Beacon Hill Mega Do-Over
$31 million (Good Grief!)
The Batterymarch Insider
56 Beacon Street – Beacon Hill Mega Do-Over - $31 million (Good Grief!)
Four months ago, 56 Beacon Street, a large single-family home, sold for a record shattering $28.5 million. The “private” transaction got a lot of media attention - rightly so, the price was over the top. Naturally, the realtor community was quick to jump on the bandwagon and cheerlead the bloated price, “it looks over the Boston Common!”
Not surprisingly, we had a different take. In our note, we cautioned that the sale shouldn’t be used to justify asking prices of other overpriced properties - “this is an outlier transaction, and it has no bearing to current valuations.” (see “A $28.25 million Beacon Hill Flex – Well Sold”).
We concluded, “The fact that it previously took nearly four years for the house to sell calls into question whether this truly is a trophy property. This price was excessive and by our way of thinking it was an ill-advised transaction.”
So, when the house reappeared on the market with an asking price of $31 million, our initial reaction was that this must be a joke.
Teddy Roosevelt Slept Here!
Setting aside valuation, if you’re in the market for an 11,000 square foot Beacon Hill house with four car garage parking, this should be on your list. The location is excellent, although Beacon Street is very busy and not for everyone.
The house has an interesting history. It previously belonged to a Harvard classmate of Teddy Roosevelt, and he was a regular guest when in Boston. That’s great for history buffs but doesn’t move the valuation needle for most people.
We found the house somewhat underwhelming. While it does have that grand scale and a lot of original detail, when one walks into a $31 million property, everything should be bang-on perfect. That’s not the case here.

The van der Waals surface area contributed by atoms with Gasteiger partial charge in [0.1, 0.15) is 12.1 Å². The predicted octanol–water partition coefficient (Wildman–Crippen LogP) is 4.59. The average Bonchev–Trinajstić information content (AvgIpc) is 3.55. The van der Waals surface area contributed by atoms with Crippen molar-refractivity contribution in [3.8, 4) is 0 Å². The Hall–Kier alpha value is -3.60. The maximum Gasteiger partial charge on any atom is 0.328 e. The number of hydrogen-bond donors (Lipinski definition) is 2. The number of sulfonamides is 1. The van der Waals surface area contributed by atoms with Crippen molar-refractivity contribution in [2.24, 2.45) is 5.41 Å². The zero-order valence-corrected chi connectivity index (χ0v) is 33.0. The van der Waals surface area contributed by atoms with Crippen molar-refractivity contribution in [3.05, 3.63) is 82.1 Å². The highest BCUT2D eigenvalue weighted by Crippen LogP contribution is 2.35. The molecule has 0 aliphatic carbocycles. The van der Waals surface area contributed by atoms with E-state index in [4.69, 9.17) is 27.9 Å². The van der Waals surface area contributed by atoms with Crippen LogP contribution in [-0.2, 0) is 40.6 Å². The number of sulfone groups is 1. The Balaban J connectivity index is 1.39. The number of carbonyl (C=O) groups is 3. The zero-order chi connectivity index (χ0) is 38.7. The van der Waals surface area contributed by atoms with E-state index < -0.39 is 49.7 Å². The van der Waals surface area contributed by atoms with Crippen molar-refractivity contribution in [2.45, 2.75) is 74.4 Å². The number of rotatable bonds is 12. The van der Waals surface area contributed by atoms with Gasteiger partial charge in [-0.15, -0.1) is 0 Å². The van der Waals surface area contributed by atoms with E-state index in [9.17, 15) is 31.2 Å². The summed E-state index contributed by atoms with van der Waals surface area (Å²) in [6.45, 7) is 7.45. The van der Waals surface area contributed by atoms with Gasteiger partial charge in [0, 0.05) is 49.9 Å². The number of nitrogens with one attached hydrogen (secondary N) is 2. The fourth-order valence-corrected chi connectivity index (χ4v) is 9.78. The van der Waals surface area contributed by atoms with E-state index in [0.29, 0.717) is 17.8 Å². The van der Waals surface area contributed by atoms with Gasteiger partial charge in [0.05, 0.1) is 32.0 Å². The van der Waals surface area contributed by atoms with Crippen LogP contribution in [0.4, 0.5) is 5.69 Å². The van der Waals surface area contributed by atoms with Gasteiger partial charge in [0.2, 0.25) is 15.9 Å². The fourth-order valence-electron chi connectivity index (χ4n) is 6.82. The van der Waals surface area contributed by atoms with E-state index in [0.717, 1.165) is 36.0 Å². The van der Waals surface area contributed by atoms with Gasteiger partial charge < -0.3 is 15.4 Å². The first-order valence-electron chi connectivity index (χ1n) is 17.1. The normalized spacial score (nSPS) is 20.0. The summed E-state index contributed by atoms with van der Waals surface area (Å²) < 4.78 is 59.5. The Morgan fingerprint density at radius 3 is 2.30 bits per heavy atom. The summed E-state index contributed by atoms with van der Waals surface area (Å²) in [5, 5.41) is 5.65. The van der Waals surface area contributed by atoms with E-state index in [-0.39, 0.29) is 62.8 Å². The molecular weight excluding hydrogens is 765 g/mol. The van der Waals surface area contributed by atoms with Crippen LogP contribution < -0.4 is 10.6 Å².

The house is clearly well maintained, and it’s been updated over the years, but it has that lived-in feeling. We’d guess that a comprehensive renovation would be about $5 million and would likely be a multiyear undertaking.
We thought $28.25 million was a ridiculous price in February. Substantially jacking up the price just four months later makes it difficult for us to take the offering seriously. We think the property should trade at a discount to recent Louisburg Square transactions. We see fair market value somewhere under $20 million.
With a big tax bill and a $15.9 million mortgage, the seller would be well advised to take a quick loss and move on.
56 Beacon Street is offered by Compass.
Well Bought/Well Sold
172 Beacon Street, unit 5 – Taking a Loss Was the Right Move – Well Sold
It took nearly a year, but unit 5, a 3,240 square foot 3-bedroom unit at 172 Beacon Street has a new owner. The sale price came in at $3.9 million ($1,203/sf), a far cry from the initial asking price of $4.875 million. Net after fees, the seller took a loss of roughly 13% from what they paid for the unit back in mid-2018.
We highlighted the unit in our note “Great Alternatives to New Developments” as an example of how older dated units are struggling to find buyers in the face of blinged out new developments. Not long ago, units like this would be quickly snapped up at premium prices.
This is a great building in a great Back Bay location, but the unit needs some serious updating. Public records indicate that the principals behind the LLC who bought the unit also recently bought two other units in the Back Bay. Both of those units are now in the rental market, and we suspect that this unit will also be offered for rent.